Featured Artist

I talk with the founder of Plants & Colour about how I approach working with foraged materials in my creative practice.

bramble cutting Bethany Hobbs.jpg

Intimacy with the landscape, the living world, plants, earth, other creatures, has always been meaningful to me as a place of connection and belonging.

So it feels completely natural to create with these materials. On an aesthetic level I feel a kinship with the textures and colours; with handling and manipulating clay and plant fibres.

I’m also a gardener, growing flowers and fruit, and caretaking the places where I gather my materials. 

It’s a need, a compulsion to work and create with my hands, an existential  requirement. I think it’s in our DNA as humans to use our hands to create with the natural materials we find around us.

I feel strongly about not adding more stuff to the world, so working with materials and processes which are essentially low impact and degradable, pretty much a circular system, sits comfortably with my ecological concerns.

wild pottery
wild pottery

My practice means spending time outdoors in the natural world, often wandering and observing, it feels like home. I pay attention to the plants, the tress and sky; animals around me, the birds and the insects. 

I live in Sussex at the foot of the Downs; I grew up near the Chilterns, which are also chalk; the ecosystems of both places are really similar, so I’m familiar with the plants, I’ve known them all my life. I’ve spent a lot of time in the last 10 years exploring which plants can be used for weaving, extracting fibres, creating forms.

The sensory experience of the whole process is a strong feature in my practice.

In Sussex we’re also part of the Weald, an area rich in clay. I’ve sampled clays from many different sites and found ones that have good plasticity and integrity, and are clean enough to work with straight from the ground.

I hand build, mainly using the coiling technique, in my small garden studio. I fire my pieces outdoors in the woods, either open firings or clamp kiln firings, producing low fired earthenware.

The process is physical and elemental, it mirrors the very origins of ceramics- earth, wood and fire. It’s unpredictable and I like this, removing control and allowing all the variables to come into play- the weather, the firewood, the clay that came straight out of the ground only a few metres from the fire.

wild pottery
wild pottery

Plant-wise, I work with bramble, bark, rush, reeds, grass, wild rose, various leaves. I mostly forage my own materials but sometimes source from other people who harvest in larger quantities. There’s a certain insecurity inherent in relying on foraging my materials- availability varies from year to year depending on the growing conditions.

I live in a densely populated county and many of my materials come from marginal places. These places are under threat from cultivation, development etc. Although I caretake as I harvest, to support the plants’ health and vigour, sometimes I’ll go to gather and find everything unexpectedly cut back by a landowner.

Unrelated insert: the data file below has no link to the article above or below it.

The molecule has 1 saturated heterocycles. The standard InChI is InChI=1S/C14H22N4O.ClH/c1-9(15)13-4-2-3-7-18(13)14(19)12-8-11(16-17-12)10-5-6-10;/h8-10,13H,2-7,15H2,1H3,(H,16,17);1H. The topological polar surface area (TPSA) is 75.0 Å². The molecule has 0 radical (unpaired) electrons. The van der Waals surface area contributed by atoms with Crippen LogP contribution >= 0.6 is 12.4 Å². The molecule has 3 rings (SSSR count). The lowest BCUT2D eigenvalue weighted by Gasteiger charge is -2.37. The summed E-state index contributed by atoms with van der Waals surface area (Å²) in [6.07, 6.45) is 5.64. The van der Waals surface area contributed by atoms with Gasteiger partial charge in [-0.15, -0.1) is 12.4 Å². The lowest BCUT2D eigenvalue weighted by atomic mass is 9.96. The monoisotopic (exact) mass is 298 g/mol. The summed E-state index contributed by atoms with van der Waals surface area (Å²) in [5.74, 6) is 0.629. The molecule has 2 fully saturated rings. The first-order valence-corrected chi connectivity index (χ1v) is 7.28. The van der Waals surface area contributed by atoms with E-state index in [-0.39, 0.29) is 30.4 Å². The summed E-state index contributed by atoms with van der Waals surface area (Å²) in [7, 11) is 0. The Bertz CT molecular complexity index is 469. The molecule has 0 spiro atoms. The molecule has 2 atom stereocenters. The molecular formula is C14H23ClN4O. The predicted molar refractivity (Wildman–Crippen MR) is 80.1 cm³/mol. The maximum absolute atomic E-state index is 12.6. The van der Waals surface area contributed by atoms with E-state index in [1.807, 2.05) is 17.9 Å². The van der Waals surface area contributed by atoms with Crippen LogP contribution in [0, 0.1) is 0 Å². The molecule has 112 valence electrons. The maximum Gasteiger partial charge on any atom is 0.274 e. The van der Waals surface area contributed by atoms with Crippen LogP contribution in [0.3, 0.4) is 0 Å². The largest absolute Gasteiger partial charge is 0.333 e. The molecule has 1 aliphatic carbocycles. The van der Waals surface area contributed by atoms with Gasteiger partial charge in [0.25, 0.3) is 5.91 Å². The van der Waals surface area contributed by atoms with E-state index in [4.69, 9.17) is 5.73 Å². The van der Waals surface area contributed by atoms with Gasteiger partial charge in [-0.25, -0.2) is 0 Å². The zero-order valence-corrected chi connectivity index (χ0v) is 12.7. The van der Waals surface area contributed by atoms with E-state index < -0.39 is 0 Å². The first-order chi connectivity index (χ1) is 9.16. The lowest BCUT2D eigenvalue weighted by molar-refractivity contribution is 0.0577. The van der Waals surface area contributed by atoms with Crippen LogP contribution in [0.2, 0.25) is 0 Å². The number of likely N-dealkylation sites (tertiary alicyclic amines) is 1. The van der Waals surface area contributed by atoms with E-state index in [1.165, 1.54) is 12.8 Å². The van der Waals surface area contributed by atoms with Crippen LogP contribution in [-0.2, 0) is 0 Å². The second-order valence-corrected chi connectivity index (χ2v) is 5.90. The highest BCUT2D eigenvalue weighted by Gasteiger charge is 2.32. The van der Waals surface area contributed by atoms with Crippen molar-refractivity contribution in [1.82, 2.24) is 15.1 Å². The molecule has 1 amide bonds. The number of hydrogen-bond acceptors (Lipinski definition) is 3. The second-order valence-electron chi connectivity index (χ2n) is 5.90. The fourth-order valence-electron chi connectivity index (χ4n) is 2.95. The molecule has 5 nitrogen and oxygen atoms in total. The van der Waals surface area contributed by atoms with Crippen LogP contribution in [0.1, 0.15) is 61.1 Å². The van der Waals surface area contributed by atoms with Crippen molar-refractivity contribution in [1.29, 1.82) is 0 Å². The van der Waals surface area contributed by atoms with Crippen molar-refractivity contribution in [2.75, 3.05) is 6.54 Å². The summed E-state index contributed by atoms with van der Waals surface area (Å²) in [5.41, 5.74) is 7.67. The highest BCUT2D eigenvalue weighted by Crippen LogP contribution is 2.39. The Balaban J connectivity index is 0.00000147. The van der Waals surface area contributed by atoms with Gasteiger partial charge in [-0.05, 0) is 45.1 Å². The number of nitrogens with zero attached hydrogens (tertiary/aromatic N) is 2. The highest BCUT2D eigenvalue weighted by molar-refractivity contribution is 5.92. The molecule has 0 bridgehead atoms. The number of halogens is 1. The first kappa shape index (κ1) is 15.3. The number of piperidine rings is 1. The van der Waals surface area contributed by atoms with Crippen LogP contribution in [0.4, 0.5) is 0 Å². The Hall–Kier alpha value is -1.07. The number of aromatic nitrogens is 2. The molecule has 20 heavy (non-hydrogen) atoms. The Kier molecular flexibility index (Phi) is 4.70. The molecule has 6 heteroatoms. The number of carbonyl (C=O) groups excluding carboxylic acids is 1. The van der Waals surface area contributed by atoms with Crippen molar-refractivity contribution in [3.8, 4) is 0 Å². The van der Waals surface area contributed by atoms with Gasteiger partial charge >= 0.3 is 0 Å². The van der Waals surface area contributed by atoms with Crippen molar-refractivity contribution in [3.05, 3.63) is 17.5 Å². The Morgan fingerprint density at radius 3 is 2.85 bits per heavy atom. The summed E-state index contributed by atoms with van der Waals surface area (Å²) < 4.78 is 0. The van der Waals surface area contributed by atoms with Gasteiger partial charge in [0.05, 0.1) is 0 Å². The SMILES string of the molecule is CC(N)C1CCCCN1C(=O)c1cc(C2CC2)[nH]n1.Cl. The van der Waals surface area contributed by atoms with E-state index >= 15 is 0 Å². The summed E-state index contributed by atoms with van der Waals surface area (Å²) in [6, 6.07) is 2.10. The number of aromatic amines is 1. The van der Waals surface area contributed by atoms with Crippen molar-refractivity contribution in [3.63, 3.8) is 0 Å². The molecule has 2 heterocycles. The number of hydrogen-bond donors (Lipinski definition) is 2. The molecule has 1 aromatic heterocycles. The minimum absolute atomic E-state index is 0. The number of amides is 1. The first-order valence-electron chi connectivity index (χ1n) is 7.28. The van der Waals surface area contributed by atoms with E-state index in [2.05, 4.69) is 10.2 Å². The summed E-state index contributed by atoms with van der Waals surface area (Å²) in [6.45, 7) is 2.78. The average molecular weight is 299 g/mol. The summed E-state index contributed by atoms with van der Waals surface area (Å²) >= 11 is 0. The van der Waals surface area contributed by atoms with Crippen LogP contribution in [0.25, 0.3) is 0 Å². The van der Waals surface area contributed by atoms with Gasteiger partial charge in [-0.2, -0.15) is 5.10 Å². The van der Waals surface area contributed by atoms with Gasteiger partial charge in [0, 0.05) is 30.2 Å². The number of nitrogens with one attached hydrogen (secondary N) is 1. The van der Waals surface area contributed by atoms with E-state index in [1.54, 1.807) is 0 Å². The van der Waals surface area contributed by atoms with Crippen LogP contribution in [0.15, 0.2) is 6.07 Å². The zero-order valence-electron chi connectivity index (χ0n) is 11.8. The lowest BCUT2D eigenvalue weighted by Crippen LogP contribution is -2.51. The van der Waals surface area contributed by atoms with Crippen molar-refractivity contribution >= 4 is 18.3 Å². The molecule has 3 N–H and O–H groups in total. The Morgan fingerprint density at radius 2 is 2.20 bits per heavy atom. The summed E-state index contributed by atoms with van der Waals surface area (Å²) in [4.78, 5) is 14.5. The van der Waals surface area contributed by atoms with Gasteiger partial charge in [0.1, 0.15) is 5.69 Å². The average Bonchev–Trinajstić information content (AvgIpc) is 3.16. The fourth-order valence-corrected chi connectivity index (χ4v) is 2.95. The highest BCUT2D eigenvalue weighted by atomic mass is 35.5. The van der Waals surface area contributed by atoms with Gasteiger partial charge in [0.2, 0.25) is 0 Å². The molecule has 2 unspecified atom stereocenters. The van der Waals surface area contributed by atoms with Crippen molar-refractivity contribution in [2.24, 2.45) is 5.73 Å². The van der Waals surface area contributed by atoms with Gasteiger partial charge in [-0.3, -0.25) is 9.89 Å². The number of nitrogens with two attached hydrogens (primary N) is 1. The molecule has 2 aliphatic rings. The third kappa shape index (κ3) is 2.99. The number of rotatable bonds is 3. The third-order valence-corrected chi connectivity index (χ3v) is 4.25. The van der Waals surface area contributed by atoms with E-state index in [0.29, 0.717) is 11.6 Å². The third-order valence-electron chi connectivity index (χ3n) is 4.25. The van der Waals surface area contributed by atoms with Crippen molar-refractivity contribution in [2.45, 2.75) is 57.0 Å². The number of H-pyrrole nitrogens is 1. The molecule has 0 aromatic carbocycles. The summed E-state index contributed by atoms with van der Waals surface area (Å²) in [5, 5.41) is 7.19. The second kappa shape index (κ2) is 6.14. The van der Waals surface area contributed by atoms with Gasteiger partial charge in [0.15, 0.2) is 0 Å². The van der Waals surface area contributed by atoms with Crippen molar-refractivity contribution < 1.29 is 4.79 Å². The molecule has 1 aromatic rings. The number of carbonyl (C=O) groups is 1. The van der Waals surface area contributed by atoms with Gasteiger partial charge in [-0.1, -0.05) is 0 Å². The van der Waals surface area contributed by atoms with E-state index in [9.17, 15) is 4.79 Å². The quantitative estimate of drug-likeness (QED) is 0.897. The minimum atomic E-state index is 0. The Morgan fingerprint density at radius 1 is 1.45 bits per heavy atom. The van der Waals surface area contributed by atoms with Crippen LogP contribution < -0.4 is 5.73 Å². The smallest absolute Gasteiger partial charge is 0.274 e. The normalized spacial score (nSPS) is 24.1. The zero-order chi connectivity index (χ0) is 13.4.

There’s a mind map in my head of plants around where I live; it probably extends to about a 20-mile radius, but wherever I go I’m always looking around at what’s growing where, and how it’s doing.

I use a wide variety of basketry techniques, whichever works best for the plant material at hand. I don’t have a preferred method/material; I appreciate the variety and the challenge of a broad approach. The techniques have been used by humans for millennia and remain more or less unchanged.
wild pottery
wild pottery

The dialogue between myself, my hands, and the materials, fascinates me. There’s often a good deal of trial and error involved in the process of making, as I get familiar with it. Sometimes I make series of pieces, often I make pieces that are one-off, responding to the particularities of the material.

I’m drawn to making vessel forms. There’s a certain fullness and stillness that resonates, creates a sense of presence. The space within, a fertile void; the outer form a skin under tension: a dynamic between the two that is compelling.

Sometimes when I’m making, I have an almost visceral sense of being part of a lineage, a continuum of makers that stretches back to distant palaeolithic times; it’s mysterious and moving.

In recent years I’ve made a couple of large-scale site-specific sculptural pieces, using materials foraged on site: a 7-metre-high archway in ancient woodland, and a suspended netted structure made of 70 metres of hay rope, both at Wakehurst, Kew. I relished the challenge of the open briefs of those works, responding to the place and the plants.

My current work is smaller: coiled grass vessels, bark containers, and clay vessels. Pieces on a domestic scale, for interiors. 
Covid restrictions over the past year gave me more studio time which has been an unexpected silver lining.
wild pottery
wild pottery
Much of my work is often running courses in the woods for adults, supporting them in foraging materials to make baskets and pots.
I get a lot of satisfaction from facilitating these experiences for people, sharing the whole cycle of production from raw materials to finished piece. And in providing a space for people to connect meaningfully to the natural world.

My woodland courses season runs April- November, in Sussex, details on the courses page of my website. I sell work through my website shop once or twice per year, and sometimes show work elsewhere. I send updates about all this via a monthly-ish email, which you can sign up for.

A version of this post was originally one of a series of blogs first published on the Plants & Colour website in 2021, featuring inspiring makers who work with local natural materials.

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